Tag Archives | Art
Here’s what would happen if Jesus were to return to Earth and land in the affluent Bible Belt suburbs. Via NPR:
The statue depicts Jesus as a vagrant sleeping on a park bench. St. Alban’s Episcopal Church installed the homeless Jesus statue on its property in the middle of an upscale neighborhood filled with well-kept townhomes.
The reaction was immediate. Some loved it; some didn’t. “One woman from the neighborhood actually called police the first time she drove by,” says David Boraks, editor of DavidsonNews.net. “She thought it was an actual homeless person.”
That’s right. Somebody called the cops on Jesus. Some neighbors feel that it’s an insulting depiction of the son of God.
“It gives authenticity to our church,” Rev. David Buck says. “This is a relatively affluent church, to be honest, and we need to be reminded ourselves that our faith expresses itself in active concern for the marginalized of society.”
It’s not made of real blood and gut, but Andrea Hasler’s amazing art piece “Matriarch” sure looks convincing, as does its companion piece “Next of Kin”. The two tents are actually made of wax, fiberglass, leather, and other materials. If you’re thinking that, in the words of Maude Lebowski, Hasler’s art is “strongly vaginal”, then you may be on to something. “Matriarch” and “Next of Kin” were made to honor the Women’s Peace Camp. You can watch a few “making of” features at Hasler’s website.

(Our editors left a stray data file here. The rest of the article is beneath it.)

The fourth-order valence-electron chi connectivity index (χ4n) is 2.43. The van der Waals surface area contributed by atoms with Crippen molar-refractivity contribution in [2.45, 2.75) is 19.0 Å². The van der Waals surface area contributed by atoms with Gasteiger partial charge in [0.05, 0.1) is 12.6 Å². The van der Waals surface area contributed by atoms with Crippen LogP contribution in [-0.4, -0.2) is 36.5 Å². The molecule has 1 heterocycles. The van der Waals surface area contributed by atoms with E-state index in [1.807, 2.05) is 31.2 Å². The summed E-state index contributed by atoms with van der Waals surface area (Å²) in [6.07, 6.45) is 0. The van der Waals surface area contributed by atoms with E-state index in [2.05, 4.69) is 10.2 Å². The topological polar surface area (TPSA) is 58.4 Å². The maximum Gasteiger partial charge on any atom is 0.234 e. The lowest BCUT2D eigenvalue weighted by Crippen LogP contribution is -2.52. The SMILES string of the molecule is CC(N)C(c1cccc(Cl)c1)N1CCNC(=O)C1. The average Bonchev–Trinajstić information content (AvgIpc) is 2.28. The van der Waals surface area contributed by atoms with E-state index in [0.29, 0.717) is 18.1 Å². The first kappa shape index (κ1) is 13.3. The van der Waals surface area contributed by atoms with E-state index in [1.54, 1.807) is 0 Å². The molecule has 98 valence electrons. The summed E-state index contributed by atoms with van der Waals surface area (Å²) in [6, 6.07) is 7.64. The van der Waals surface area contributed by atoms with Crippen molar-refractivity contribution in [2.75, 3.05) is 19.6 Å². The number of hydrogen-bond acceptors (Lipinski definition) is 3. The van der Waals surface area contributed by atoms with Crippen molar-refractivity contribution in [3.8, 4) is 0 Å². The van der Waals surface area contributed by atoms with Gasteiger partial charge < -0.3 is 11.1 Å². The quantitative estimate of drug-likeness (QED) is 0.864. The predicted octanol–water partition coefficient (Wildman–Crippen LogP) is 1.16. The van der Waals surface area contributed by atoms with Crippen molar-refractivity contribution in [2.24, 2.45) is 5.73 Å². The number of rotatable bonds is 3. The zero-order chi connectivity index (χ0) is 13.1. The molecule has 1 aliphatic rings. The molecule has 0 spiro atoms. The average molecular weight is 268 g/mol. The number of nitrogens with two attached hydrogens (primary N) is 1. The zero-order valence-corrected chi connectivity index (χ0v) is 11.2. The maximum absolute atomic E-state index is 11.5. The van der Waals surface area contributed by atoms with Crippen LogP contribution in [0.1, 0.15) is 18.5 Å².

Hasler, the Zurich, Switzerland-born and now London-based artist, was commissioned by New Greenham Arts to create a piece for Greenham Common in Berkshire, England. That site held the Women’s Peace Camp, which was made famous when 30,000 women joined hands around the perimeter of an American airbase to protest nuclear weapons being held there. Hasler explained that “Metaphorically, I am taking the notion of the tents which were on site during the Women’s Peace Camp, as the container for emotions, and ‘humanise’ these elements to create emotional surfaces.”
You have to admit, the latest idea from RZA and the Wu Tang Clan is going to start a debate that’s well worth having: should an album of recorded music be prized as a unique work of art in the same way as a painting? From Forbes:
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Somewhere on the outskirts of Marrakech, Morocco, inside a vault housed beneath the shadow of the Atlas Mountains, there sits an engraved silver-and-nickel box with the potential to spawn a shift in the way music is consumed and monetized.
The lustrous container was handcrafted over the course of three months by British-Moroccan artist Yahya, whose works have been commissioned by royal families and business leaders around the world. Soon, it will contain a different sort of art piece: the Wu-Tang Clan’s double-album The Wu – Once Upon A Time In Shaolin, recorded in secret over the past few years.
Like the work of a master Impressionist, it will truly be one-of-a-kind—in lieu of a traditional major label or independent launch, the iconic hip-hop collective will make and sell just one copy of the album.